Among the things we care about is caring that others care about what we care about, which means that we care about their having true beliefs about what we care about, and we also care to some extent about what they care about. So we care about being good informants to others. We want the ability to convey true beliefs and not false beliefs to others. (71)
I broke it down, in color:
  1. We care that others care about what we care about.
  2. If we care that others care about what we care about, then we care about their having true beliefs about what we care about, and we also care to some extent about what they care about.
  3. If we care about their having true beliefs about what we care about, and we also care to some extent about what they care about, then we care about being good informants to others.
  4. So, we care about being good informants to others.

Download slides.

TAing Intro Philosophy Pt. 2

Last week I continued running sections for introduction to philosophy. We had, in theory, read Bertrand Russell’s “The Value of Philosophy.” I say “in theory” because in reality when I asked my students who had done the reading, not many people raised their hands. Turns out the bookstore hadn’t actually gotten the book in, yet.
No problem, though, really, since I put the important text in my slides. I got tired of having to find things in books because I’ve noticed in discussions that usually by the time everyone has gotten the text out and found the spot, the person sharing has already finished reading. Between that and just losing people spacing out when we turn our attention to the text, it’s easier for the screen to just have the text ready.
I first posed the questions “What is the main point of this text?” and “What argument is given for it?”. The argument goes:
  1.     Philosophy is to be studied only if there is some value derived from doing so.
  2.     There is some value derived from doing so.
  3.      So, philosophy is to be studied.
The first premise is essentially the challenge posed by the imagined interlocutor. Since nobody really has a problem with 1, the main challenge is arguing for 2. I needn’t go into detail here on how he does so (see the link above), but I did challenge the students to then argue against it. I imagine that’s the only time in their academic careers they’ve been asked to provide reasons to leave.
We spent the most time then discussing whether the goods of the mind are at least as important as the goods of the body. Discussions took off on their own pretty quickly.

On the Two Parts of Empirical Knowledge

There’s two parts to looking at the world. The looking and the world. Most fields of inquiry fix their way of looking and go out in search of the world. Philosophy (at least some of it) instead turns to the way we’re looking at it.
Take for example the role of acetylcholine in the brain. If you ask “Why is that ACh there?” the organic chemist will answer with some sort of mechanical explanation. There’s some mechanism that created an ACh molecule and put it where it is. On the other hand, if you asked a molecular biologist, she would give some sort of purposive explanation. There’s ACh doing the stuff it does being the beings with the ACh doing what it does were able to reproduce. Here we see two scientists answering the same question with two different but compatible answers. Both look to the world, gather their evidence, and draw conclusions about the world. And both keep their ways of looking at the world more or less fixed throughout.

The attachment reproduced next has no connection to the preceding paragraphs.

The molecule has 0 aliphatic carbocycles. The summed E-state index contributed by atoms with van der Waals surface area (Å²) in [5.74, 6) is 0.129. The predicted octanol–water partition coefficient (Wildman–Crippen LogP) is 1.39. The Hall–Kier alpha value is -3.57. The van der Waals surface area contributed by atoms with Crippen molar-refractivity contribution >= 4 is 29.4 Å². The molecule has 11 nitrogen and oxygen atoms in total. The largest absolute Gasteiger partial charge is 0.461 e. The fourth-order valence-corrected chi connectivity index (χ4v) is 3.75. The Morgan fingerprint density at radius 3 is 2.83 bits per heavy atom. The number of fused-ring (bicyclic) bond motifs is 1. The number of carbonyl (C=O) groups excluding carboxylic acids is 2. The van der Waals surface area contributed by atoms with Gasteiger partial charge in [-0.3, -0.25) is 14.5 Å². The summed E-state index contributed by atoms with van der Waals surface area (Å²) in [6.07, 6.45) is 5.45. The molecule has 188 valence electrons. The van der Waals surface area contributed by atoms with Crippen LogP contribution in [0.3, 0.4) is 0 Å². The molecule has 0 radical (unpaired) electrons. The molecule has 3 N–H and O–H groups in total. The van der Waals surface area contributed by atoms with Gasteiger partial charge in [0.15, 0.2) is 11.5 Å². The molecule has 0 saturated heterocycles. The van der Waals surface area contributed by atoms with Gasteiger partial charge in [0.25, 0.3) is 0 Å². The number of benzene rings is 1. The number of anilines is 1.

This isn’t meant as an insult to the scientists! Fixing a method of investigation is just how we get a science going. Until we have a concrete system of generating questions (or problems) and an established method of answering (or solving) them, we just don’t have a science. Once we do, though, we apparently get quite a bit of use out of it. The tricky part is figuring out which systems of generating questions and which methods of answering them are the good ones. This is where I see philosophy fitting in.
I take my work on consciousness in particular to be serving this role to neuroscience and psychology, for example. The two fields have very effective ways of investigating nervous systems and mental/behavioral structures. I think that they don’t yet have a great way of investigating subjective conscious experience itself yet (which isn’t a super unpopular view). Don’t get me wrong: I don’t deny the current best empirical data people have collected. My point is not that we have no information from our current perspective, but rather that with a fundamental reconfiguration of our understanding of what consciousness is, and with this reconfiguration a new vocabulary, calculus, etc., we can see it much more clearly.
It takes all kinds. Some people are excellent at taking the blueprints and paving the roads. Some people are great at taking the beaten paths and continuing to build. And some of us see some value in taking yet-undiscovered approaches to the same material. Thus there is in fact not a conflict here but rather two parts of the same larger enterprise.

TAing Intro Philosophy Pt. 1

Yesterday I ran three sections for the first week of spring quarter. This time around I’m TAing intro to philosophy, and some of the information in my slides seems like it might turn out to be useful. So I’m going to give blogging it a go. Since the audience is all of you on the web rather than just my class, I’ll be re-orienting the material accordingly.
Since the section met before any course content was on the table, I only had the course expectations and introductions to work with. Still, every section took the whole time and had to be cut off. First I went over course expectations, then did an icebreaker, then gave tips, then moved to discussion. In retrospect, I might have swapped the first two since the introduction activity got the class more active.

Course Expectations